Does a Non-Owner Spouse Have a Legal Interest in a Florida Homestead?

A non-owner spouse does have a legal interest in their Florida homestead property. A couple can arrange to have only one of two spouses own the couple’s homestead property.

A married person can maintain a legal homestead in Florida even if one spouse is not on the home’s legal title. The property remains protected from creditors, and the house can qualify for the homestead tax exemption.

A non-owner spouse has their a separate homestead interest in the property even though that spouse’s name is not on the title. An owner-spouse cannot sell, transfer, or mortgage the family homestead without the signature and agreement of a non-owner spouse.

When only one spouse is on the homestead title and the owner spouse dies, the non-owner spouse residing in the home will have, at minimum, a life estate interest in the homestead.

Florida law provides a surviving spouse with an elective share of the deceased spouse’s estate, including the homestead property. The elective share prevents a surviving spouse from being disinherited and ensures they receive a portion of the estate.

If the owner spouse dies, Florida’s homestead laws have specific provisions for inheritance:

  1. Surviving Spouse and Minor Children: If the deceased owner is survived by a spouse and minor children, the homestead property cannot be devised (left in a will) to anyone other than the surviving spouse. The spouse receives a life estate in the property, meaning they have the right to live in the home for their lifetime, and the minor children receive the remainder interest (ownership after the spouse’s death).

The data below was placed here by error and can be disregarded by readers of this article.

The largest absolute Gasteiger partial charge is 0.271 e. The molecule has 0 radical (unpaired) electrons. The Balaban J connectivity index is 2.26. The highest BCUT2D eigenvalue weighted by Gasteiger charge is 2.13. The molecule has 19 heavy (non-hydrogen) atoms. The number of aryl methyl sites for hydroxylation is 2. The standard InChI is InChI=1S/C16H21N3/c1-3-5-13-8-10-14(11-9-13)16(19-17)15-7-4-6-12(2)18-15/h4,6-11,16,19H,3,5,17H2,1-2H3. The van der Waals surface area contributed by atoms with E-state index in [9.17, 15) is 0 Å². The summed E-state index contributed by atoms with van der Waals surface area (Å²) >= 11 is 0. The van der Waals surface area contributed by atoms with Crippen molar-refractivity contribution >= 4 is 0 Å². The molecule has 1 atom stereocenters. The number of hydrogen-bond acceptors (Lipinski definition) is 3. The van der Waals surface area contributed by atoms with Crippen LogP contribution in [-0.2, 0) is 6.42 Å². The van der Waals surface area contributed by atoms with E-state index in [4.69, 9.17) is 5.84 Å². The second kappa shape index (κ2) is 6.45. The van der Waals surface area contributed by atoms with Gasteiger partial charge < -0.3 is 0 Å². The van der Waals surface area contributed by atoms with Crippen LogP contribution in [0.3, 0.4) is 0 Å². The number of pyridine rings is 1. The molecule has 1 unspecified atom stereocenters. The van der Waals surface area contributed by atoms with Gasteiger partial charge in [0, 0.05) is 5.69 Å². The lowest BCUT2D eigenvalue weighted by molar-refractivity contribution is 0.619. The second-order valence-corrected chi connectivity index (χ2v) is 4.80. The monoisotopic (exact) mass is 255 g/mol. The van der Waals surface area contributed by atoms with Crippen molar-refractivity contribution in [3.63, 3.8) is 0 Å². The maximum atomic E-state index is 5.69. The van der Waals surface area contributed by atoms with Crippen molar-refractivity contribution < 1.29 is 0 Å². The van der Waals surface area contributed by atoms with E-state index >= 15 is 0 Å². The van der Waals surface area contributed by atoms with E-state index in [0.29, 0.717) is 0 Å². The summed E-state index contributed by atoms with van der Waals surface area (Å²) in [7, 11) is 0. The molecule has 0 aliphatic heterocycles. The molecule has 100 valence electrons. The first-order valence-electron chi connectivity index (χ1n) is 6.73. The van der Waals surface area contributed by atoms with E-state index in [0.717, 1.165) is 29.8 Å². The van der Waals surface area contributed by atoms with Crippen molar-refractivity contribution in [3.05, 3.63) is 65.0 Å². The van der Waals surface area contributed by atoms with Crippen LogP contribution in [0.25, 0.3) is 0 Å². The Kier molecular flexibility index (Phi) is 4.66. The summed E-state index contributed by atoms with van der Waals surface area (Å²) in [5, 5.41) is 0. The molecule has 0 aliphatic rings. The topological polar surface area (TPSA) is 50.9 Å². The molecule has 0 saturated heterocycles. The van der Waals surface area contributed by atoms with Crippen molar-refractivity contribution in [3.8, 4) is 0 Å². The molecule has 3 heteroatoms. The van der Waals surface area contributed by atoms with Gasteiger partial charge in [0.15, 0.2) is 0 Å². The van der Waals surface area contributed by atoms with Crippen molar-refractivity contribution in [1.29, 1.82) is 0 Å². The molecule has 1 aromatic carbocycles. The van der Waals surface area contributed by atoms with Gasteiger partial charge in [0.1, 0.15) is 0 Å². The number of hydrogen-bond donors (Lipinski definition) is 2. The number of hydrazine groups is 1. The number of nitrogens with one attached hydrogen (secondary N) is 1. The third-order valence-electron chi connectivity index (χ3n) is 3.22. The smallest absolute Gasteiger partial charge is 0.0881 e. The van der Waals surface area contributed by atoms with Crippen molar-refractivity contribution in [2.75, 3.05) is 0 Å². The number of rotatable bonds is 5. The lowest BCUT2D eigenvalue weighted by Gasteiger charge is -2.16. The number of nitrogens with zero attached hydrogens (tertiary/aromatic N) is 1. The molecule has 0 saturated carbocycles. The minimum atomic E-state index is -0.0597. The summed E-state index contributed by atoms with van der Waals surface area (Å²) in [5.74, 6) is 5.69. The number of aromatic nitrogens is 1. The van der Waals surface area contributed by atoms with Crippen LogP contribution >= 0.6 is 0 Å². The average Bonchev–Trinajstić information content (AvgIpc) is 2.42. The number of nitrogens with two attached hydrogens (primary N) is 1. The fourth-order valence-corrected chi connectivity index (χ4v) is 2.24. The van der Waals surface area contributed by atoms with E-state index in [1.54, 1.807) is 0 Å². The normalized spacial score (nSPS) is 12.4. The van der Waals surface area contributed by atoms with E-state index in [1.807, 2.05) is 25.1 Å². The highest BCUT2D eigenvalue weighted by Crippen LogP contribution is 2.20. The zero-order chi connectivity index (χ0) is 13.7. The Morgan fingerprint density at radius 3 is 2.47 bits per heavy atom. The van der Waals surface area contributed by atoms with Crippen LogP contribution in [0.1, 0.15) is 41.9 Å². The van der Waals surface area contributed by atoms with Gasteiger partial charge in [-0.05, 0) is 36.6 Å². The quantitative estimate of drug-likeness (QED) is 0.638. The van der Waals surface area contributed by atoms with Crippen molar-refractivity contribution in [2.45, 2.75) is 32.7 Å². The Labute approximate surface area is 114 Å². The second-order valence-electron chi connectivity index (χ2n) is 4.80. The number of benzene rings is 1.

2. Surviving Spouse Without Minor Children: If there are no minor children, the surviving spouse can choose either a life estate or a one-half interest in the homestead property as tenants in common with the decedent’s descendants (if any).

Waiving Spousal Homestead Rights

A married person can waive their spousal homestead rights and interests. Homestead right waivers are frequently included in pre-nuptial agreements.

Gideon Alper

About the Author

I’m an attorney who specializes in asset protection planning. I graduated with honors from Emory University Law School and have been practicing law for almost 15 years.

I have helped thousands of clients protect their assets from creditors. Before private practice, I represented the federal government while working for the IRS Office of Chief Counsel.